A voice whispers, "The shadow of shame never falls on our name, if you tell ’em true…" as the scene reveals a remade Johnny Depp as Whitey Bulger talking to a FBI agent. He continues, "I do not consider this ratting or informing …" into a recorder. "It’s an alliance," soothes the FBI agent. An "Unholy Union," suggests the title card. "Whitey’s playing us," worries another agent. And boom! A pistol-whipping, shotgun blasting cascade of violence rains down on Boston. Bulger muses, "If nobody sees … It didn’t happen."
It’s easy to get caught up in movie trailers — the emotion, the drama, the unanswered questions. They’re designed so differently from typical ads, built to evoke, not explain. And it’s clear some marketers are starting to think like these producers, which in turn makes media buys more engaging and impactful, especially in the bigger media venues.
For example, Allstate has been in this game for some time with its "Mayhem" spots, which thrive on relatability and evoke fear. But during the New Year’s Day college football bowl game in 2015, there was a shift with Allstate’s approach.
The set up was an excited couple who decided to share via social media that they were headed to the Big Game, inadvertently inviting Mayhem into their home. A series of commercials followed during the game where Mayhem appeared to be selling the couple’s belongings on the home shopping network, www.MayhemSale.com. The (effective) purpose: a call-to-action making viewers "share aware" rather than victims.
This wasn’t just another Mayhem spot. The brand took advantage of TV the way Hollywood taps the possibilities of a movie trailer: By creating an immersive brand experience that leads somewhere.
The result? According to the New York Times, traffic to MayhemSales.com reached over 30 million — 1 million of those visitors unique — just during the duration of the game.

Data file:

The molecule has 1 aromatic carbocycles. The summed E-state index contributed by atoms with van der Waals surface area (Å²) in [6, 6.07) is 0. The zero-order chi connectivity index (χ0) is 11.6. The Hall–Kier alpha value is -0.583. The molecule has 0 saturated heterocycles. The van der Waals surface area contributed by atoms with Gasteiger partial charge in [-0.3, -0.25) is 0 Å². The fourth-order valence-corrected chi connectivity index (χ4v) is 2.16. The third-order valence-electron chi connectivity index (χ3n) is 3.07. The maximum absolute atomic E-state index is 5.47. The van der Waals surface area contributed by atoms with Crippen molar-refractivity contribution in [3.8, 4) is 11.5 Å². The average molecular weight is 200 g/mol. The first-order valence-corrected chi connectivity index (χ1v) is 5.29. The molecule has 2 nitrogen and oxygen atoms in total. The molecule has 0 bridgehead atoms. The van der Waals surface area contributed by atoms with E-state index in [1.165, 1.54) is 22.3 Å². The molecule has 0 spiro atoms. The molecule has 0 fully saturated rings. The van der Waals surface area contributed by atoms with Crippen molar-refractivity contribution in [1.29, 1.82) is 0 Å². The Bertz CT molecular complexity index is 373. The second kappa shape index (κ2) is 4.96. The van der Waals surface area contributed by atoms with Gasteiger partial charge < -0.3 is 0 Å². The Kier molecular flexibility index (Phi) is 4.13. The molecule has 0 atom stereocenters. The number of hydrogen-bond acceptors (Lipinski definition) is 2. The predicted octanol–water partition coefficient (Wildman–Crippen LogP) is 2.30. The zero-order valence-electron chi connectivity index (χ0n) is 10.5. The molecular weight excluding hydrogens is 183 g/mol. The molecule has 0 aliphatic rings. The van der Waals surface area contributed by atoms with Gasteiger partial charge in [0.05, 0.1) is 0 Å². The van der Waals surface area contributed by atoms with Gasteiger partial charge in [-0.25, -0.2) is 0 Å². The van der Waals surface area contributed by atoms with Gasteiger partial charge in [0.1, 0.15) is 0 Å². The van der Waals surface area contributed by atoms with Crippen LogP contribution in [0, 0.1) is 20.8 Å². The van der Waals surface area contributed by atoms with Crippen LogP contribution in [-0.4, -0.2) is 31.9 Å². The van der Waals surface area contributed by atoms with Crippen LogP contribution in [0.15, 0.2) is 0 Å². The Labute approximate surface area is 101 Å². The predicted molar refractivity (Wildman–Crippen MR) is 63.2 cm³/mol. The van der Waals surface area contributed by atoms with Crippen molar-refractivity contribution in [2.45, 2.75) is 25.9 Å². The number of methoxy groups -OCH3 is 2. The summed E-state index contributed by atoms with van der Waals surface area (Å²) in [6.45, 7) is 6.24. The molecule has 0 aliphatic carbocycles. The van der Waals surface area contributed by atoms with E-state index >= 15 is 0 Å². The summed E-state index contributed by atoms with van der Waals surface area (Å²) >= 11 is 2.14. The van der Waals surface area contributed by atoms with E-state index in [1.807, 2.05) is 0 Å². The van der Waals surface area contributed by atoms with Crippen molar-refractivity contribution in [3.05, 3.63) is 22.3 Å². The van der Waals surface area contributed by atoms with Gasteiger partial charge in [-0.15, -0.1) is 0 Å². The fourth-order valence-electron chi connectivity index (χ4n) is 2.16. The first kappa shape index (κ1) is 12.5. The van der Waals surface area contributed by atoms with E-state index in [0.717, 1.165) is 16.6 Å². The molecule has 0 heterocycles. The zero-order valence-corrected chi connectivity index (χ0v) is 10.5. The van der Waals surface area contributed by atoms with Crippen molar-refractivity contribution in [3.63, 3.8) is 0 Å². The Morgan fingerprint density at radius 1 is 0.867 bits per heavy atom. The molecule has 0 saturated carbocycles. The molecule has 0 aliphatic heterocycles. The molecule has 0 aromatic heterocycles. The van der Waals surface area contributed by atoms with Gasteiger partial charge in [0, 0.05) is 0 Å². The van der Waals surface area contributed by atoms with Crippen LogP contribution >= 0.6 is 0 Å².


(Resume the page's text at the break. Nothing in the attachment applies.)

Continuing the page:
Academy Award-winning director Andrew Stanton describes the action of a movie, distilled further in a trailer, as "well-organized absence." Trailers are dramatic because they leave some aspects of the story uncertain and, by nature, aren’t explicit. Marketers, however, avoid uncertainty because it’s risky.
"We can’t afford for people not to get it," Stanton said. "We have to make this execution work even harder." While this approach is reasonable enough, it’s from an outdated marketing playbook that ignores today’s bigger opportunity: the second screen.
Design for the second screen first.
If you treat your commercial like a trailer, the "movie" in a marketing sense is what happens on the second screen.
Nearly 90 % of mobile users view TV with the second screen. In a recent media study, UK television viewers checked their phones 26 times during a 30-minute program — nearly once per minute. As marketers, we need to lean into the compulsion: give people a reason to check their phone or tablet. Once there, people will watch, comment and share far beyond anything brands could buy.
The second screen is where the real value exchange needs to happen, but this has to be worth it in the mind of the viewer. From a production standpoint, this means treating the second screen like the first.
A recent example from my current agency, GSD&M, was creating a 2015 Super Bowl effort for Avocados from Mexico. We knew that it should be relevant to the game and, as importantly, we needed something that would elevate the Super Bowl work.
With that in mind, the team created the "First Draft Ever," a complete multi-round draft that existed online in the form of seven online videos, multiple social content streams and contests. This experience couldn’t be limited to a :30 or a :60 spot; rather, the TV was used as a trailer for the brand experience, causing curiosity for consumers. We made a :30 spot for on-air, and pre-released a :60 spot, which served as entry points into the online and social activations simultaneously. This strategy generated over 1 billion media impressions and nearly 1.5 million video online video views, making good enough to become the second-ranked digital campaign of the Super Bowl.
Mix anticipation with uncertainly, leave people shaken and stirred.
Shiv Singh, the global head of digital for PepsiCo, said something quite prescient at the 2012 Mobile World Congress, "In the future, no television advertisements will be just self-contained narratives. They will be trailers into deeper branded experiences."
As we enter the planning and production season for monumental consumer events like the Golden Globes and the Super Bowl, now is the opportune time for Madison Avenue to take a note — and action — from the Sunset Strip. Marketing campaigns should stem from a place that leaves unanswered questions on the table. And rather than placing a direct and clear call to action in front of the consumer, create an emotional experience that evokes a deeper level of engagement, causing them to seek further ways to engage and a reason to check their phone 26 times in the next 30 minutes.
Michael Dezso is a strategy director at GSD&M.